A journalist, down on his luck in the US, drives to El Salvador to chronicle the events of the 1980 military dictatorship, including the assasination of Archbishop Oscar Romero. He forms an uneasy alliance with both guerillas in the countryside who want him to get pictures out to the US press, and the right-wing military, who want him to bring them photographs of the rebels. Meanwhile he has to find a way of protecting his Salvadorean girlfriend and getting her out of the country.Written by
Tony Bowden <email@example.com>
Near the end of the film, there is a massive cavalry charge by the rebels. According to Jim Belushi (who played Doctor Rock in this film), director Oliver Stone forfeited his $25,000 paycheck to pay for the scene with the horses. See more »
At 28:10 one of the "dead" bodies in the landfill moves his head. See more »
I can't marry a divorced man!
And you, Richard, are a bad Catholic in all ways.
How am I a bad Catholic?
You are living in sin. You drink!
Okay, yeah, once in a while...
You sleep with many women... Do you smoke marijuana?
No, that was Rock! He's a troublemaker!
And you lie. You scheming scum! What is good or decent about you? What redemption can you expect?
Well none I guess, but look... okay you got a point, I am a fucking weasel, there's no doubt about that. But think about this... If I...
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According to the Oliver Stone biography "Stone: The Controversies, Excesses, and Exploits of a Radical Filmmaker" by James Riordan, the film was originally meant to be a two and a half hour release from a 150 page script, and much extra footage was cut due to box office concerns and by the original studio, Orion, who saw that a lot of the footage was too excessive or violent (one such scene described in the book was of an orgy scene with Rick Boyle and Dr. Rock and a bag of ears casually tossed on to a table). Stone regrets this decision as the film ended up, and was criticized for being, choppy in some of its editing. Some of this deleted footage is included on the Special Edition DVD. See more »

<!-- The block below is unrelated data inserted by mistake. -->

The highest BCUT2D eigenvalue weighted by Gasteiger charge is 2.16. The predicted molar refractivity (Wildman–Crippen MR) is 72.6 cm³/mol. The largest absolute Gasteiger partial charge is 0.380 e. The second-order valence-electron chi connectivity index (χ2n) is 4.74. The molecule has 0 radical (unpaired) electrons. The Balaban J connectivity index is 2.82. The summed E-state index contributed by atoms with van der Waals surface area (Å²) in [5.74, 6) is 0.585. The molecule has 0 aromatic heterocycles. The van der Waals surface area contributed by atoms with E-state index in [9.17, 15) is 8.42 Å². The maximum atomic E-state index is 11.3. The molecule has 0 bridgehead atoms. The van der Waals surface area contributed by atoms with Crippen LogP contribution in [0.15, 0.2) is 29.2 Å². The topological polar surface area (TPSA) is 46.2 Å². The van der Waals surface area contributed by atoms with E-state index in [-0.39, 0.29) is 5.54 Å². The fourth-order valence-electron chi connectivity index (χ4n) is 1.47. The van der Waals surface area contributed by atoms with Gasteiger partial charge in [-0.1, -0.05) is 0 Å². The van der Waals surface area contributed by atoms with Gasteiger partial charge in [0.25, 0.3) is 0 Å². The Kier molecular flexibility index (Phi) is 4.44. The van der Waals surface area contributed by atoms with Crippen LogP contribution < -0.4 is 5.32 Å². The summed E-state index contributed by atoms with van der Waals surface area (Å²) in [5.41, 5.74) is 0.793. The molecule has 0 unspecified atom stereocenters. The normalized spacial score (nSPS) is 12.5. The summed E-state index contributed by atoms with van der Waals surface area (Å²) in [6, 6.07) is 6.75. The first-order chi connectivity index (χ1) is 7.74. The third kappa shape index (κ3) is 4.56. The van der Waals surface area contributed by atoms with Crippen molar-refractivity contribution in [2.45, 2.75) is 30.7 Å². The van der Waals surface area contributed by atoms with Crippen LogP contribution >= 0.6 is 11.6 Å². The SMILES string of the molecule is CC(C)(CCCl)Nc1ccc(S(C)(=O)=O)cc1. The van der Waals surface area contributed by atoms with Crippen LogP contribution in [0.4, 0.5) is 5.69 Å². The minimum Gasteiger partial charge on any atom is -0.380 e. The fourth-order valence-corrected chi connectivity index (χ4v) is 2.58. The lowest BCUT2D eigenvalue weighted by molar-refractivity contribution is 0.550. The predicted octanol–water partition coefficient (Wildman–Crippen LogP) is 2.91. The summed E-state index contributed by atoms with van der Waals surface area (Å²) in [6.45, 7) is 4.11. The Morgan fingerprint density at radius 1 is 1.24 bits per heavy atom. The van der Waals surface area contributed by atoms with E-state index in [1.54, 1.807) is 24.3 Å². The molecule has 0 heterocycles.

This movie was overshadowed by Platoon. The connection being that both are from the genius Oliver Stone! And both being released in 1986! Salvador at least as engaging as Platoon, but looking and feeling a lot more raw.
You get the feeling it's a documentary. The camera is in your face! Which is exactly what Oliver Stone wanted you to feel! And who better to represent the audience than a journalist (James Woods)?
Although if you watch the document about making this movie, which is as exciting as the future film itself, you'll appreciate the film a lot more! You will love it a lot more! Watch the movie for it's gritty content and for the fact it's a no holds barred look at a war zone and the depiction of that situation through media and politics!
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